Difference between pancreatic neoplasm and cystic neoplasm?
Anyone who knows, I would greatly appreciate it.
I would like for those who are in the medical profession to answer this question, or someone with real knowledge. I'm not looking for insensitive answers, simply the facts.
I must add that this is specific to a low density mass in the pancreas, very small in size. No diagnostic tests have been done other than a CT that detected it.
pancreatic neoplasm occurs in the pancreas
cystic neoplasm can occur anywhere in the body. (+ info
What is the connection between malignant neoplasms and crabs?
The more common term for malignant neoplasms, cancer, is Latin for crab, and the word "carcinogen," meaning a cancer-causing agent, comes from the Greek word for crab, "karkinos." What is the connection between these two seemingly unrelated things?
Cancer, both the disease and the astronomical constellation, derive from the Latin cancer or cancrum, meaning crab. The astrological sign, of course, is said to resemble a crab and the disease was so named by the ancient Greek physician Galen (129-200 A.D.) who noted the similarity between a certain type of tumor with a crab as well—the swollen veins around the tumor resembling the legs of a crab.
Old English adopted cancer directly from Latin and used it for a variety of spreading sores and ulcers. This early sense survives in the modern word canker. From c.1000 in a manuscript called Læce Boc (Leech Book), collected in Oswald Cockayne’s Leechdoms, Wortcunning, and Starcraft of Early England, Vol. II, 1865:
Gemeng wið þam dustum, clæm on ðone cancer.
(Mix with the dust, smear on the cancer.)
And from Wyclif’s 2 Timothy, 1382:
The word of hem crepith as a kankir
The word was being applied specifically to the disease we today call cancer by the beginning of the 17th century. From Philemon Holland’s translation of Pliny’s Historie of the World:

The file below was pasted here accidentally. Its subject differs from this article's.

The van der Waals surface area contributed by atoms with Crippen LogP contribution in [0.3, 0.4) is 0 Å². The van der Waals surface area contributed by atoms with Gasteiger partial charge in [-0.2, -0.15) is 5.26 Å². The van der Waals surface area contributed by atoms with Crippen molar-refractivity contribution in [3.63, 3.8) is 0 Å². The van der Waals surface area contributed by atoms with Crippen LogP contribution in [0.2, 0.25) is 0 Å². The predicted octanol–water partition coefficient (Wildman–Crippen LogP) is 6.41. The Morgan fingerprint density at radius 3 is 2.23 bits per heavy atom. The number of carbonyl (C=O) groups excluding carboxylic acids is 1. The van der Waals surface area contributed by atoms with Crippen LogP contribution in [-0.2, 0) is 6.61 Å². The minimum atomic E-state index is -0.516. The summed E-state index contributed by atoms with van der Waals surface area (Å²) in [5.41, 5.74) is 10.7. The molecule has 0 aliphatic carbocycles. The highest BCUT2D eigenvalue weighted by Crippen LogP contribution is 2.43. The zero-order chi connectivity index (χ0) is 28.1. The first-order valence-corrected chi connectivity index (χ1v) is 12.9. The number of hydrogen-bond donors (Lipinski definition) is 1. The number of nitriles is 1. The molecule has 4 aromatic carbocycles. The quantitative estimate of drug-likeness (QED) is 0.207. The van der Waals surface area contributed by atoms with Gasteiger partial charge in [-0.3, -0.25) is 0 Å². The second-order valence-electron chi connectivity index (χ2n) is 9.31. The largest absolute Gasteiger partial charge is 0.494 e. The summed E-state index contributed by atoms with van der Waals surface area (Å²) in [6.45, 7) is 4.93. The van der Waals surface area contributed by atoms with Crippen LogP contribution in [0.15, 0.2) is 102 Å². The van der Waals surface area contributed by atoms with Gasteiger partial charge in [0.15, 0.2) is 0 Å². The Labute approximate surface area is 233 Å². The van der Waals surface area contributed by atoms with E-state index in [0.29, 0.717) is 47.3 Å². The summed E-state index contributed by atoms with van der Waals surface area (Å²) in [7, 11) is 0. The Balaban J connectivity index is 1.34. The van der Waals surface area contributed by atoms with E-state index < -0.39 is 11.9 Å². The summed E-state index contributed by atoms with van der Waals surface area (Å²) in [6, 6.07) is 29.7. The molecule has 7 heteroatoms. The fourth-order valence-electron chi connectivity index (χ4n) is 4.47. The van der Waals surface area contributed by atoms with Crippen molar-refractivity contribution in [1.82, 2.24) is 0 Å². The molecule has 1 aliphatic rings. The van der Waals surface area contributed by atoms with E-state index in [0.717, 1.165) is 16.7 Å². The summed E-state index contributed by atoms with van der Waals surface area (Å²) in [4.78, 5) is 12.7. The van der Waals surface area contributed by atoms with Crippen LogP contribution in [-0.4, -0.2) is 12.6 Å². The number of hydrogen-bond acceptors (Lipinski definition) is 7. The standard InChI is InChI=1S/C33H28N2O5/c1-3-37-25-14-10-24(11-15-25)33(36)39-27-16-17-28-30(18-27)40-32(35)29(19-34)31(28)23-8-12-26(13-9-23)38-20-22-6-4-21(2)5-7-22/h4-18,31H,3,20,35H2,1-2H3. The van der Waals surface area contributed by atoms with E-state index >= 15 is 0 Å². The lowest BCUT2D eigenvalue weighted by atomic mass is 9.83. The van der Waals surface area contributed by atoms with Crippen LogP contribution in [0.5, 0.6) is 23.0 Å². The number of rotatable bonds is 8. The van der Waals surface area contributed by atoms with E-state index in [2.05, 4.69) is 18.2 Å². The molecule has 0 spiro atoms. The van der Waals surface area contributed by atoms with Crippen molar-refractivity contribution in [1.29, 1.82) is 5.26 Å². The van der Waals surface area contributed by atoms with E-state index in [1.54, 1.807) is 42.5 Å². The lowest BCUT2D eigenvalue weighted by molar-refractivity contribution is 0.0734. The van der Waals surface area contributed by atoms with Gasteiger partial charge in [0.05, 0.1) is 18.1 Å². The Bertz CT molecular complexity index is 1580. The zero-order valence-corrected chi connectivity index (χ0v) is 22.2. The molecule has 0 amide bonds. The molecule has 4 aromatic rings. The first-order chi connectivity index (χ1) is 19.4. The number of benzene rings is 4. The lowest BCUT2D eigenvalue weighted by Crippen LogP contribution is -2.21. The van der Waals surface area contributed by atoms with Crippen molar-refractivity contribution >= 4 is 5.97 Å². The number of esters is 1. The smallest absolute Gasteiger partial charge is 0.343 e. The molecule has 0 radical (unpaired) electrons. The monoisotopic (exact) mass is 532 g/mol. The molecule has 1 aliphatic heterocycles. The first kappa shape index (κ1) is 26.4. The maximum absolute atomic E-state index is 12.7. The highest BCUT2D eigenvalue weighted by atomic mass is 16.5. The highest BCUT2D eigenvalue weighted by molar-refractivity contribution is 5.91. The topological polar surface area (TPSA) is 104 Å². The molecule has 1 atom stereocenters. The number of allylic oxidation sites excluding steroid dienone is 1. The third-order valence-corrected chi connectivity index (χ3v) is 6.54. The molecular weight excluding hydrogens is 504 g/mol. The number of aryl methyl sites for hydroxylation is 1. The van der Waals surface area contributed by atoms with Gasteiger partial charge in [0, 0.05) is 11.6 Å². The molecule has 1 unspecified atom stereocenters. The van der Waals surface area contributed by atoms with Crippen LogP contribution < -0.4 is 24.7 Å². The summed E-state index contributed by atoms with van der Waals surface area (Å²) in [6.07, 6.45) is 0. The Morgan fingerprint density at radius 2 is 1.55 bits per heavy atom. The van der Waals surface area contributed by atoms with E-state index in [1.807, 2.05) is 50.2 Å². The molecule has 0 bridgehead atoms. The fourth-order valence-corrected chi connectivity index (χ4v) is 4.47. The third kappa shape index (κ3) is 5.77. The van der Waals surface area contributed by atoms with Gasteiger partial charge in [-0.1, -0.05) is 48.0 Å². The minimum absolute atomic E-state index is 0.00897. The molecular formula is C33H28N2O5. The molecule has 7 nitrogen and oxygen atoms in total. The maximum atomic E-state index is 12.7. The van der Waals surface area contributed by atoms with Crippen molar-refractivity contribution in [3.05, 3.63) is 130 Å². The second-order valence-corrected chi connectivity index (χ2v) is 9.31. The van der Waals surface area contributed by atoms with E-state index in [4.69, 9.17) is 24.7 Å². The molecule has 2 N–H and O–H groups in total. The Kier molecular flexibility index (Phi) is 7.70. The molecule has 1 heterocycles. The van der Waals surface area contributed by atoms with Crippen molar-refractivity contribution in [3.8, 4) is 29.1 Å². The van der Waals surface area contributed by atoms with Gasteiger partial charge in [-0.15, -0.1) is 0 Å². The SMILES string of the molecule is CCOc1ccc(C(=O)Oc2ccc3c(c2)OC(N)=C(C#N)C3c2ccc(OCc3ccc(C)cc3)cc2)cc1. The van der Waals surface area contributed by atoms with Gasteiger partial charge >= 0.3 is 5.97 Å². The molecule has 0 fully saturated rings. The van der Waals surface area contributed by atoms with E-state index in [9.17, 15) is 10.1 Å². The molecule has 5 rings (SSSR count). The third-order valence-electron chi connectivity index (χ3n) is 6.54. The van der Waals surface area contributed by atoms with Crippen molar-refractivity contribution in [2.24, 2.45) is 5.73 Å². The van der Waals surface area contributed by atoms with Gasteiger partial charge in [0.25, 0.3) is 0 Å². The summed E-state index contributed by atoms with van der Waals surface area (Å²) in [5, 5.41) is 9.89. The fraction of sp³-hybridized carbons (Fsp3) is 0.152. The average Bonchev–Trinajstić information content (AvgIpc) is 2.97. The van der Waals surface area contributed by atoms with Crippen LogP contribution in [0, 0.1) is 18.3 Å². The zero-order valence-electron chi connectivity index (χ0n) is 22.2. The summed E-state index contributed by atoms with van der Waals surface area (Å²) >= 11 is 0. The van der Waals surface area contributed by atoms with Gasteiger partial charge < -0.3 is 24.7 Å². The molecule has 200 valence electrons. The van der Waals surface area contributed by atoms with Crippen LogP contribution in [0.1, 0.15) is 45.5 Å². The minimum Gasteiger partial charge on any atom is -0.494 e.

Cancer is a swelling or sore comming of melancholy bloud, about which the veins appeare of a blacke or swert colour, spread in manner of a Creifish clees.
The astronomical sense of cancer is from the Latin name for the constellation of the crab. The name was known to the Anglo-Saxons, but only as a Latin name and was not assimilated into English until the Middle English period. It appears in Ælfric’s De Temporibus Anni, written c.993, in a list of the constellations of the Zodiac:
Feorða • Cancer • þæt is Crabba
(Fourth, Cancer, that is the crab.)
The Anglicized name appears c.1391 in Chaucer’s Treatise on the Astrolabe:
In this heved of cancer is the grettist declinacioun northward of the sonne...this signe of cancre is clepid the tropik of Somer.
(At this first point (head) of cancer is the greatest declination northward of the sun…this sign of cancer is named the tropic of summer.)
(Source: Oxford English Dictionary, 2nd Edition) (+ info
What make pancreatic cancer so different from other cancers?
From everything that I have read about pancreatic cancer it is uncurable. Breast cancer, leukemia, and other kinds of cancer can be cured/brought into remission and I was wondering what is so different about pancreatic cancer that does not allow this type of cancer to be cured/go into remission?
Pancreatic cancer can be treated for cure under very specific conditions. It spreads by local invasion and via lymphatic channels. If it is caught early prior to invasion in the local vasculature, it can be treated for cure via several procedures - Whipple (pancreaticoduodenectomy), Total Pancreatectomy, or Distal Pancreatectomy. A major issue is catching it early. The symptoms of this disease early on are usually no symptoms, vague abdominal pain, mild discomfort. It is hard to detect. There is also no good screening that is cost effective. The reason for this is the cancer is not that common, and the tests available are not that cheap. This makes for a very inefficient screening method. The ones out there currently that can detect pancreatic cancer include CT scan of the abdomen and Endoscopic Ultrasound. Both of these tests have their own drawbacks. CT scan of the abdomen involves radiation that may set you up for a cancer. Endoscopic ultrasound requires sedation, a specialist (gastroenterologist), and has risks of perforation. Also the tests need to have a high degree of sensitivity (meaning that there is a high number of people who have the disease also test positive). Endoscopic ultrasound is being used more for symptomatic pancreatic cancer, but I do not know of studies used for screening the general population.
Another issue is it's proximity to other organs. It is near the duodenum, stomach, inferior vena cava, aorta. It is also a part of the biliary system and liver. It can spread to many important organs easily.
There is some increased hope on the horizon as new chemotherapy drugs are being developed. Dr. Vickers at the University of Minnesota is doing clinical trials on a new medication that will hopefully help with treating the disease. (+ info
What is pancreatic cancer and how do you get it?